Posts Tagged ‘ racism ’

Why #BlackLivesMatter can’t die and get over your brunch being interrupted.

Racists gonna racist.

This morning I linked to a Washington Post article on Twitter about the #BlackBrunchNYC tactic. In it, activists interrupt brunch in “white spaces” — as brunch, especially in NYC, is often a very white activity — with four and a half minutes reading names of people of color who’ve been murdered in a racist system. The amount of time is chosen to represent the four and a half hours Mike Brown was left on the ground in the street after he was shot by Darren Wilson.

Even as a black person is killed every 28 hours by police. Even as new deaths are added to the list and more stories come out about white people wielding guns and machetes at cops but getting taken into custody without a scratch on them. You can deal with the inconvenience of a reality check during your meal. You can deal with it while the list increases of people who can’t, who don’t have a choice because they’ll never eat another meal again.

Soon as I posted the link and in waves through the rest of the day, trolls quickly starting trailing @ me, mostly with dumb or confusing messages. Some tried to insult me (I think? Is “Do I come to McDonalds to bother you while you’re working?” an insult?) Others tried telling me to “calm down” and “relax,” which I always find funny in its irony that they’re truly hoping I’ll do the opposite. A few called me racist or cursed at me, which I didn’t even try to respond to. Because if you don’t understand what racism is, you’re not going to understand it in my 140 characters. (It’s prejudice + power. White is the dominant race and viewed as better than people of color. White people have power. Ones who are prejudice are also racist. Is that 140 characters?)

Trolls are gonna troll, that’s what they do, I get it. But what I don’t get is, where are they during all the #BlackLivesMatter tweets? Huge protests in the streets, cities completely shut down by activists, and they have nothing to say? Since I started using that hashtag, I got one snide and poorly worded response from a troll. It’s when the sanctity of their precious brunch is called into question that they pounce?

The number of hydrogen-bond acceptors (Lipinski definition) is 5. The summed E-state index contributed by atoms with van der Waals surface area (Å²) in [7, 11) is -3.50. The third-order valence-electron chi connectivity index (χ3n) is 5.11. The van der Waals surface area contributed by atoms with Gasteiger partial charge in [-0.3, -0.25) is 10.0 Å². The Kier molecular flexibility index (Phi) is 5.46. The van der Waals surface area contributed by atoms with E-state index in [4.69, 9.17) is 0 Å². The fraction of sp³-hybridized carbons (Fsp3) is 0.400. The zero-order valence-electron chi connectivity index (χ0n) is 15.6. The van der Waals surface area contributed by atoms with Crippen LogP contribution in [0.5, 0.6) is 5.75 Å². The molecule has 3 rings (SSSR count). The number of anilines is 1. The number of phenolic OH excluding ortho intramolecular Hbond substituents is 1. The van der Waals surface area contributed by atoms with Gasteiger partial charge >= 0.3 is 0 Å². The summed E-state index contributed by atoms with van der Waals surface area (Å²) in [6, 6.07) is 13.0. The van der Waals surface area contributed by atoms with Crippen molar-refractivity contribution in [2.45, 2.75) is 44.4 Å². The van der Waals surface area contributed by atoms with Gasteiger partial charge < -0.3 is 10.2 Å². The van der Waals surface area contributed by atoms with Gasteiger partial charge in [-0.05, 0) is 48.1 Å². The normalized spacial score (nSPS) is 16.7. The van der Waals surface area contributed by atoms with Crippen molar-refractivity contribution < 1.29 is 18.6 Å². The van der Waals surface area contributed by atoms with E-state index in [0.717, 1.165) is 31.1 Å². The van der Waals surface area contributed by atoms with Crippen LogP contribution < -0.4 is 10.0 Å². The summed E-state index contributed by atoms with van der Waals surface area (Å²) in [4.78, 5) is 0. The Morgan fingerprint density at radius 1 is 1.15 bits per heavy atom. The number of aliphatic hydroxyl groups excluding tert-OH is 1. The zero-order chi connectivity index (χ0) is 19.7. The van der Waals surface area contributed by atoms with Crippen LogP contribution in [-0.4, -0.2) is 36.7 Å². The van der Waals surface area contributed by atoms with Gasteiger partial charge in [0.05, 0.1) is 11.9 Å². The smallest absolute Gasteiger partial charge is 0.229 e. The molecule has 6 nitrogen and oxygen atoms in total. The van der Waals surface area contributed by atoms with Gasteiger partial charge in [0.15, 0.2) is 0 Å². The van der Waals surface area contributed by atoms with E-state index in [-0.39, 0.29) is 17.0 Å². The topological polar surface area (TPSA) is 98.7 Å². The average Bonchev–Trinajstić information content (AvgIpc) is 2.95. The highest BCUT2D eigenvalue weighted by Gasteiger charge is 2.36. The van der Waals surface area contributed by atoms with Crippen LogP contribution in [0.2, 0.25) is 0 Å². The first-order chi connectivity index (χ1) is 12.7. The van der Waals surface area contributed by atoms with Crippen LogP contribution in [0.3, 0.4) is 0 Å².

Activists can’t and shouldn’t stop until a system that places no value on the lives of people of color is dismantled. Y’all trolls can spend your day refreshing hashtags, but that’s not going to stop us from provoking a change in on the streets and on your screens.

Here’s your rudie tuesday music for the story. Diamond District’s recently released “March on Washington” album. Smooth, (sometimes) politically-charged hip-hop that harkens back to some of the best rhythms and beats of the 90s:

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Life is Music April 11, 2013: ‘Accidental Racist’ is awful, not accidentally

It’s another rudieTuesday, which means another day where I equate a news event with a song! This week’s rudieTuesday falls on a Thursday, because, well, life happens. But it’s worth it, because this week is a playlist instead of one song.

You may have heard about this week’s story on or before rudieTuesday. It may have prompted face-palming, eye-rolling, or laptop-across-the-room-throwing.

That’s because this week’s news story is the existence of and subsequent viral nature of Brad Paisley and LL Cool J’s hit single, “Accidental Racism.” Whoops!

Most articles written about this song have had a decent grasp on how bad this song is, and why it’s so bad. Unfortunately, but as to be expected, not everyone realized this.

The Village Voice’s take on the song, for instance, is disappointing at best, and offensive at worst. Author  Alan Scherstuhl calls the song “imperfect” at worst and “more complex than the simpleminded reactions it has stirred” at next-to-worst. Oh, how now even close that is. I adore the Village Voice and hoped for better, but I guess I shouldn’t have expected more from someone writing about country music in NYC.

This song is awful for a lot of reasons. One of those reasons is that racism is still a problem. The generalized white guy in the song’s biggest problem is his t-shirt is offensive and he’s ignorant. The generalized person of color in the song’s biggest problem is that he’s likely to face discrimination in education and employment, and be targeted by police who assume he’s a criminal because of his skin color. Brad Paisley’s biggest problem is he probably thinks this song is a positive step towards stomping out racism. LL Cool J’s biggest problem is he thought participating in this song would be a good idea.

In response to this inane song, The Atlanic posted a list of songs about racism on the non-awful end of the spectrum. I thought the idea fit with the spirit of this blog, so below is my own short playlist. Enjoy! And, ya know, smash racism. (Some lyrics NSFW.)

The Coup – “We Are the Ones”

Brother Ali  – “Uncle Sam Goddamn”

Mos Def – “Wahid”

OPM – “Unda”

Operation Ivy – “Officer”

Blogger’s note: You may have noticed this playlist is half the length of The Atlantic’s playlist, and still not all punky music. This is because, while a number of punk bands do tackle the issue of racism, few of them are people of color themselves. It’s an interesting tie-in to this issue. Punk is dominated by white dudes. As a result, this playlist is short, as to not also be dominated by white dudes.

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